If you think of globalization as targeting a widespread number of sites and locations, then localization can be thought of as its opposite: targeting very specific and single cultures and locales. To “globalize” a marketing campaign would be an effort to make a brand acceptable to most cultures around the world. This is what Starbucks did several years ago when it “internationalized” its logo.

By eliminating the text within its logo, the brand is more suited for all non-English cultures. Conversely, when Apple wanted to market their Macintosh computers into Japan the natural instinct may have been to use their highly successful American commercials of “Mac versus PC” where the PC was represented by the actor wearing a stodgy corporate suit and displaying an old-fashioned business attitude and the Mac actor as a progressive, modern, and free-thinking man. Some less-wise marketers may have simply translated and voiced the American advertisement word for word. After all the commercials were smash hits in the USA.

Fortunately, a marketing firm with cultural wisdom was hired. The concept was maintained but the script re-written for the Japanese market. In Japanese culture, it is tacky and distasteful to directly criticize a rival. It is also counter-cultural to think of companies as stodgy and out-of-touch. Therefore, in the modified script, the PCs were framed as something suitable for professional use, while the Mac was the right tool for having fun. The localized Japanese commercials were a hit as well.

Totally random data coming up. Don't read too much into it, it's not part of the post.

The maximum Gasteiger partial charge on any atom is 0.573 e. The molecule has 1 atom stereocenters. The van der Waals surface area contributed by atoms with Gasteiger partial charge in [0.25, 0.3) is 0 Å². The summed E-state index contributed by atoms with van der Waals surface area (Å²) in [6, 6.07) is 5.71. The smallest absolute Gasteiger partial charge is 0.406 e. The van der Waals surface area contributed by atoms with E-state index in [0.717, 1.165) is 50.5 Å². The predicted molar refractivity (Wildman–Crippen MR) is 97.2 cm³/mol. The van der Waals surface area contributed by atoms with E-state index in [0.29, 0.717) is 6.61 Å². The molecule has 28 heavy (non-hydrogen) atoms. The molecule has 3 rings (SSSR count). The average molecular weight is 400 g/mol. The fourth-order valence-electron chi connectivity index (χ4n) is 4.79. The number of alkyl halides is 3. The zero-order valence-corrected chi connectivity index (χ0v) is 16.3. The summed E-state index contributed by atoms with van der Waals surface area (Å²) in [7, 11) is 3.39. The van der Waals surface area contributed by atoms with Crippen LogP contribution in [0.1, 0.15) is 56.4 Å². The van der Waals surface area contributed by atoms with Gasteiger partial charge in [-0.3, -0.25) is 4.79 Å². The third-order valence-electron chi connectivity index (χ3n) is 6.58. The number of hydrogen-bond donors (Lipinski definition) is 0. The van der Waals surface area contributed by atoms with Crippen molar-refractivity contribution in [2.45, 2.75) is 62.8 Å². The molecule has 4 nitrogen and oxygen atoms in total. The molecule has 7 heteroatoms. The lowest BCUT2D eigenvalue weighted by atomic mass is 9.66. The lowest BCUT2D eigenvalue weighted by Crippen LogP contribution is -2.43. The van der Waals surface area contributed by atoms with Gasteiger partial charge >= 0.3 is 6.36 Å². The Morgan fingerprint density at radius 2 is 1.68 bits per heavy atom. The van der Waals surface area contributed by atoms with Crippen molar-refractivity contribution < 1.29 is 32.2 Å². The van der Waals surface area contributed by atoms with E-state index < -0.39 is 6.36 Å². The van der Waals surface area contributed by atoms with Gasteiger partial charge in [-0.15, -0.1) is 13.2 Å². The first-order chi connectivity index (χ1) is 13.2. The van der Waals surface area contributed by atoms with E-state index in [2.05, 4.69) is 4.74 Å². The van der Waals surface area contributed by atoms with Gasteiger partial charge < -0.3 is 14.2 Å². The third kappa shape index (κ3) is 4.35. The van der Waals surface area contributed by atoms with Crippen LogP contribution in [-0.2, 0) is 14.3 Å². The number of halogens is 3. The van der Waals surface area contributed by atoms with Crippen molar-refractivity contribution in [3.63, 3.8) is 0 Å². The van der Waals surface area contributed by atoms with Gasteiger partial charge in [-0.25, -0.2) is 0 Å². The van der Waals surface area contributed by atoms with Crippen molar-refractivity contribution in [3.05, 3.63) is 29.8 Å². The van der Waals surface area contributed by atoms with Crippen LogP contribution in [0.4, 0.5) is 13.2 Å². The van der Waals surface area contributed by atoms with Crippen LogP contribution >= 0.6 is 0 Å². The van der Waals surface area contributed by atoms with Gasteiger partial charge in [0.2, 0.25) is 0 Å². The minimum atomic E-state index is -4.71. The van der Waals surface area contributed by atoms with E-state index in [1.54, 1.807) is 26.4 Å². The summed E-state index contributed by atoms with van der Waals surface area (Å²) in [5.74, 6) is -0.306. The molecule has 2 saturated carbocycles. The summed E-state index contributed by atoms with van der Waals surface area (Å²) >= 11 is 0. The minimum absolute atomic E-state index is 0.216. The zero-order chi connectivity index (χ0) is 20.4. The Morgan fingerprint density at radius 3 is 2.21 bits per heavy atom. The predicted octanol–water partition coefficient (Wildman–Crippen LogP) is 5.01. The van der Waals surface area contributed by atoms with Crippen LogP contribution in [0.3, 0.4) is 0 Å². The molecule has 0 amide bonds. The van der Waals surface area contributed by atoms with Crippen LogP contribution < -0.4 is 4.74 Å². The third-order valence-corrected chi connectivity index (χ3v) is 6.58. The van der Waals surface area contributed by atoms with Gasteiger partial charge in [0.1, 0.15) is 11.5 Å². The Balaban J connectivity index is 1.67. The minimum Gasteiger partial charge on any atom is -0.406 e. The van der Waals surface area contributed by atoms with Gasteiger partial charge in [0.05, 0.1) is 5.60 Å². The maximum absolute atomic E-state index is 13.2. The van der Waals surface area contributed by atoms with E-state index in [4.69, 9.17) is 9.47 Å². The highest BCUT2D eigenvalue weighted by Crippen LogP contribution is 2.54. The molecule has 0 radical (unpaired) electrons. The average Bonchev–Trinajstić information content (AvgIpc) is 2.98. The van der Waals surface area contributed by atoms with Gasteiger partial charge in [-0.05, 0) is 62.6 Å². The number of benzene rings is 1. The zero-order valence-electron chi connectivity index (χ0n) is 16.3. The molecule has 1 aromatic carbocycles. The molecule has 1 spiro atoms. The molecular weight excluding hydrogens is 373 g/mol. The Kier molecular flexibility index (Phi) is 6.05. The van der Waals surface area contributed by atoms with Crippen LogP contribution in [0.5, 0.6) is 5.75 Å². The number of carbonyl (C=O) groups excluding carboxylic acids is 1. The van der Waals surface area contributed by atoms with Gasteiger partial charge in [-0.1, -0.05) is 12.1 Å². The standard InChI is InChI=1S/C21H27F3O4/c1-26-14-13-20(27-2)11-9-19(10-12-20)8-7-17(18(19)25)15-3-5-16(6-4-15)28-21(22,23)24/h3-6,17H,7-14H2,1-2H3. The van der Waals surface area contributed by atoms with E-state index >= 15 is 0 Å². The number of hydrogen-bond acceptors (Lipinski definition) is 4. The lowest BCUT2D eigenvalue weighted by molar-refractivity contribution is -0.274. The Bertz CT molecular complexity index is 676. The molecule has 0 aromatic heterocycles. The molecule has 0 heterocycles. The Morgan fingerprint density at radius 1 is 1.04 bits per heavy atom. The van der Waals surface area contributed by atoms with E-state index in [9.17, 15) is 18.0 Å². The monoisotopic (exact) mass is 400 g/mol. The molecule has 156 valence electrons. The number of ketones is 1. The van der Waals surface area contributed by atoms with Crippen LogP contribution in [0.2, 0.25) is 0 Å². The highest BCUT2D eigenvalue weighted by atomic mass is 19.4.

How Can You Be Sure Your Content is Localized and Not Just Translated?

Most good language service companies (LSCs) will provide the basic level of localization in their translation work. This means that dates, times, terminology, acronyms, idioms and fonts will be translated, converted and formatted according to the target culture’s norms.

To engage learners, content must be visual. When a language company is asked to “translate” a Storyline, Captivate, or Articulate Rise eLearning module, are they asked and capable of reviewing ALL of the content – video, illustrations, photos, interactions, and voice – to assure you that the totality of the content has been localized for the target culture? Do they even mention such a service? If not, then seek a company that does.